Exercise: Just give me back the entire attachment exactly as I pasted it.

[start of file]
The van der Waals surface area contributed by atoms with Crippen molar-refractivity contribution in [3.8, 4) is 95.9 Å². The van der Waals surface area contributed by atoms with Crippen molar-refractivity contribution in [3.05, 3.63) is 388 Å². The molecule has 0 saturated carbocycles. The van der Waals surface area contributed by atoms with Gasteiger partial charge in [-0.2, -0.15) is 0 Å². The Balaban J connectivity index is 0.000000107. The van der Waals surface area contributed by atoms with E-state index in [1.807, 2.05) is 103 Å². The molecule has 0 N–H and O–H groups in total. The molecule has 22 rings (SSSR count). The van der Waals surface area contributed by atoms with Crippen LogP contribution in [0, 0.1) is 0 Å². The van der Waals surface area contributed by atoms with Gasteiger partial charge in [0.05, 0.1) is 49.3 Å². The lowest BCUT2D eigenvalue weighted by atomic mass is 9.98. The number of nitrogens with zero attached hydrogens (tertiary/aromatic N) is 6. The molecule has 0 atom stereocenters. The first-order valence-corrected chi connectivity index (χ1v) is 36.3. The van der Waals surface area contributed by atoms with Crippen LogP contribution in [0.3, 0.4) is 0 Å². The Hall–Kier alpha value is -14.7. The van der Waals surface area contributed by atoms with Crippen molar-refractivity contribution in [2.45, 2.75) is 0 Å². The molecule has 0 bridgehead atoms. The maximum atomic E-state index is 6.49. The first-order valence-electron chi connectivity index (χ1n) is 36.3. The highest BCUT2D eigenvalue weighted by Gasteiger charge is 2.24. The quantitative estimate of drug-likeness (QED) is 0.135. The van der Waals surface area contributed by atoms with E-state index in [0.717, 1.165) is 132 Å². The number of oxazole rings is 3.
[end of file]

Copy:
The van der Waals surface area contributed by atoms with Crippen molar-refractivity contribution in [3.8, 4) is 95.9 Å². The van der Waals surface area contributed by atoms with Crippen molar-refractivity contribution in [3.05, 3.63) is 388 Å². The molecule has 0 saturated carbocycles. The van der Waals surface area contributed by atoms with Gasteiger partial charge in [-0.2, -0.15) is 0 Å². The Balaban J connectivity index is 0.000000107. The van der Waals surface area contributed by atoms with E-state index in [1.807, 2.05) is 103 Å². The molecule has 0 N–H and O–H groups in total. The molecule has 22 rings (SSSR count). The van der Waals surface area contributed by atoms with Crippen LogP contribution in [0, 0.1) is 0 Å². The van der Waals surface area contributed by atoms with Gasteiger partial charge in [0.05, 0.1) is 49.3 Å². The lowest BCUT2D eigenvalue weighted by atomic mass is 9.98. The number of nitrogens with zero attached hydrogens (tertiary/aromatic N) is 6. The molecule has 0 atom stereocenters. The first-order valence-corrected chi connectivity index (χ1v) is 36.3. The van der Waals surface area contributed by atoms with Crippen LogP contribution in [0.3, 0.4) is 0 Å². The Hall–Kier alpha value is -14.7. The van der Waals surface area contributed by atoms with Crippen molar-refractivity contribution in [2.45, 2.75) is 0 Å². The molecule has 0 bridgehead atoms. The maximum atomic E-state index is 6.49. The first-order valence-electron chi connectivity index (χ1n) is 36.3. The highest BCUT2D eigenvalue weighted by Gasteiger charge is 2.24. The quantitative estimate of drug-likeness (QED) is 0.135. The van der Waals surface area contributed by atoms with E-state index in [0.717, 1.165) is 132 Å². The number of oxazole rings is 3.